Electric Go-Kart Project

Ryan and dad (Larry) decided to build an electric Go-kart to learn more about math and physics, and have fun! Here we chronicle our experience.

Final cost: $964 (Go-kart kit, electrical, misc. hardware)

October 23, 2014

We began by drawing a few rough designs and coming up with a parts list (see picture below). We talked about how to steer. We talked about the concept of torque to get the thing going (if you sat on your RC car, would it still go?). And we talked about gear ratios; how a smaller gear can turn a larger one more easily, like on his bicycle.

October 25, 2014

After contemplating many trips to the hardware store, buying the wrong parts, we decided to purchase a Go-kart kit. Razor makes a nice electric Go-kart called the Ground Force ($280 on Amazon), but it is mostly assembled. Another option is the Road Rocket from GoKartsUSA.com for $531 base price.

November 1, 2014

Ordered the Road Rocket from GoKartsUSA.com. Included the chain guard option, but not the clutch (don't need one for an electric engine). Cost was $546.95 plus $113.28 shipping and handling for a total of $660.23.

This still leaves the engine, battery, electronics, etc. Looks like we could use replacement parts for the Razor Ground Force Go-Kart from Monster Scooter Parts. But we'll wait until we get the kit to figure out what kind of engine will work.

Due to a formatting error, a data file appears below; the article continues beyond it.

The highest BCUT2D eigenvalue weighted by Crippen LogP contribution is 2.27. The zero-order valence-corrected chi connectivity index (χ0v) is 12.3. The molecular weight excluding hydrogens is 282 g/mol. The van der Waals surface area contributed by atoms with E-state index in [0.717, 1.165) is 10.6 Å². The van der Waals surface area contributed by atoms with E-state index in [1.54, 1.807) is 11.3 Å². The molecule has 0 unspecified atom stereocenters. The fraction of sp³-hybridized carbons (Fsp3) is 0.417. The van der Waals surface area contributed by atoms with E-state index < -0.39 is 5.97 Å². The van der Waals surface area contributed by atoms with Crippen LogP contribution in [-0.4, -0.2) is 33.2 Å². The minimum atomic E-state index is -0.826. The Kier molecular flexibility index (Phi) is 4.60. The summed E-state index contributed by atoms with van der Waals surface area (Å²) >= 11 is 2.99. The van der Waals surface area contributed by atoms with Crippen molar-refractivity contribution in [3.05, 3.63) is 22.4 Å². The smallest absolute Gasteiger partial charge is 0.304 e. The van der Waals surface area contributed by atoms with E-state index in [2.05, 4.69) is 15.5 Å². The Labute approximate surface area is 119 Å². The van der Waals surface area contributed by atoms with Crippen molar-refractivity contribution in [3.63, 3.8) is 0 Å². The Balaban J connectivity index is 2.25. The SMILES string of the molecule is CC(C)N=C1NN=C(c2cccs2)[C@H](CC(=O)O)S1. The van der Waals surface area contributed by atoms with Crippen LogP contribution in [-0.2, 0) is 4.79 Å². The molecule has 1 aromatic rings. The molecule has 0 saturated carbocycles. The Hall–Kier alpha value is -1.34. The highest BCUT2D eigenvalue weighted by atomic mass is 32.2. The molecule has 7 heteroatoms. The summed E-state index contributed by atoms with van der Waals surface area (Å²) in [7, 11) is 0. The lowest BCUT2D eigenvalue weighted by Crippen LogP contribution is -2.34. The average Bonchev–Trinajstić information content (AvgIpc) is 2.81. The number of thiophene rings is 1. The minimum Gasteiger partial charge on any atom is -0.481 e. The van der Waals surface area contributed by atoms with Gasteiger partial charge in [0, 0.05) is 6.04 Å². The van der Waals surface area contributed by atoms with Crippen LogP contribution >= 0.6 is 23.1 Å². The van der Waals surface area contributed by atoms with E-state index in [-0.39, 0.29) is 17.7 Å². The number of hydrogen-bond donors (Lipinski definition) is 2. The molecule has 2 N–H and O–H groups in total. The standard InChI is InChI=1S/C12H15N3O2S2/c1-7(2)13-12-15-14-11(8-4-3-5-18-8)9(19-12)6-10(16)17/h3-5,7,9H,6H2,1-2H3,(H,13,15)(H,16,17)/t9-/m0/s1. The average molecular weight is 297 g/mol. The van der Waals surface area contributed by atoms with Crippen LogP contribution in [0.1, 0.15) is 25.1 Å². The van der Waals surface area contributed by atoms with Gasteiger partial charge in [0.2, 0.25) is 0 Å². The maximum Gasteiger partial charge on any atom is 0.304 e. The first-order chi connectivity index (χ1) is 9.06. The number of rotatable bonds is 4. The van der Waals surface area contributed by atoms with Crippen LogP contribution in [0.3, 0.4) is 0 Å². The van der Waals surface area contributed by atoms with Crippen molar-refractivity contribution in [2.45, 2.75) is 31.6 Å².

November 7, 2014

The Go-kart kit arrived today! View the unboxing video below.

November 8, 2014

Day 1 assembling the Go-kart. View the ready-to-start video below for a look at our work area.

We completed assembly and installation of the front wheels. Here's the final result for day 1.

Ryan's Recap

Here in Ryan's Recap, Ryan will share some of his observations, tips, and what he learned. “As we were working, I figured out that the longer the wrench, the more you can spin what you are screwing on or off with the same amount of force. I also learned how a ball bearing works; it is a ring that spins on metal balls. Lastly I learned that nylon is used to make bolts stay on better.”

November 22, 2014

Finally found some more time to work on the GoKart (Day 2). Completed the steering assembly. Check out the progress video.

Ryan's Recap

“I learned that when you turn the steering wheel, it pushes some rods that turns the wheels. Even though you turn the steering wheel 90 degrees, the wheels turn less than 90 degrees. When you put the steering rod on you have to feed it through a rod that holds it in place. Plus the teeth on the steering column must face down or else the steering will be backwards.”

December 6, 2014

Installed the brake assembly. Hard to say yet if it's in the right orientation. Hopefully we won't have to take it all apart later.

Ryan's Recap

“I learned that when you push on the brake pedal it pulls on the brake forcing it to expand. What this does is it stops the axle from spinning by pressing against it. It was hard to attach the brake because the rod wasn't easy to fit into place.”

February 7, 2015

Installed the rear axle. Took a lot of wiggling and hammering, but we finally got it in there. Of course, judging by the warning nobody's gonna dare ride the thing. BTW, check out the new hammer! You can see the old wooden duct-taped one in previous entries.

Ryan's Recap

“The axle was extremely hard to put in. First of all there were many additional pieces that attached to the axle. It was also hard to assemble because on each side of the frame there were clamps to secure the axle and they were hard to get the axle through. We had to take them off to fit the axle through.”

March 7, 2015